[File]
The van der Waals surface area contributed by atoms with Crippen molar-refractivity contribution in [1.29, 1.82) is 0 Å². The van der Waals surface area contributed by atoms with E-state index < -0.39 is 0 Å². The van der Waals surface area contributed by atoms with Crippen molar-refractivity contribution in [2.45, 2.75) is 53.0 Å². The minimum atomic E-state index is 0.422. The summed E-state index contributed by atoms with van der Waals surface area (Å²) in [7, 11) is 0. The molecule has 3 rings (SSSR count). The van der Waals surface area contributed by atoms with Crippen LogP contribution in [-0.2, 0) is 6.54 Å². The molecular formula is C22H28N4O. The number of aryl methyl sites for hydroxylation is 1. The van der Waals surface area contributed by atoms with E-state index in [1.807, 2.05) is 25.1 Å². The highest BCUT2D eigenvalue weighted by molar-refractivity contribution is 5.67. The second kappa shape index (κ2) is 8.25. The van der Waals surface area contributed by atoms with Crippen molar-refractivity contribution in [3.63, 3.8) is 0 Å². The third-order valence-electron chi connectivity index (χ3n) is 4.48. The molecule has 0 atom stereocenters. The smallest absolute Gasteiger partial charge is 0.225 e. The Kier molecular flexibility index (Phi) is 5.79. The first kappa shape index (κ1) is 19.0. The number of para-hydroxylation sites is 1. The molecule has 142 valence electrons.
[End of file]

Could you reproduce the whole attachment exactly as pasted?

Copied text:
The van der Waals surface area contributed by atoms with Crippen molar-refractivity contribution in [1.29, 1.82) is 0 Å². The van der Waals surface area contributed by atoms with E-state index < -0.39 is 0 Å². The van der Waals surface area contributed by atoms with Crippen molar-refractivity contribution in [2.45, 2.75) is 53.0 Å². The minimum atomic E-state index is 0.422. The summed E-state index contributed by atoms with van der Waals surface area (Å²) in [7, 11) is 0. The molecule has 3 rings (SSSR count). The van der Waals surface area contributed by atoms with Crippen LogP contribution in [-0.2, 0) is 6.54 Å². The molecular formula is C22H28N4O. The number of aryl methyl sites for hydroxylation is 1. The van der Waals surface area contributed by atoms with E-state index in [1.807, 2.05) is 25.1 Å². The highest BCUT2D eigenvalue weighted by molar-refractivity contribution is 5.67. The second kappa shape index (κ2) is 8.25. The van der Waals surface area contributed by atoms with Crippen molar-refractivity contribution in [3.63, 3.8) is 0 Å². The third-order valence-electron chi connectivity index (χ3n) is 4.48. The molecule has 0 atom stereocenters. The smallest absolute Gasteiger partial charge is 0.225 e. The Kier molecular flexibility index (Phi) is 5.79. The first kappa shape index (κ1) is 19.0. The number of para-hydroxylation sites is 1. The molecule has 142 valence electrons.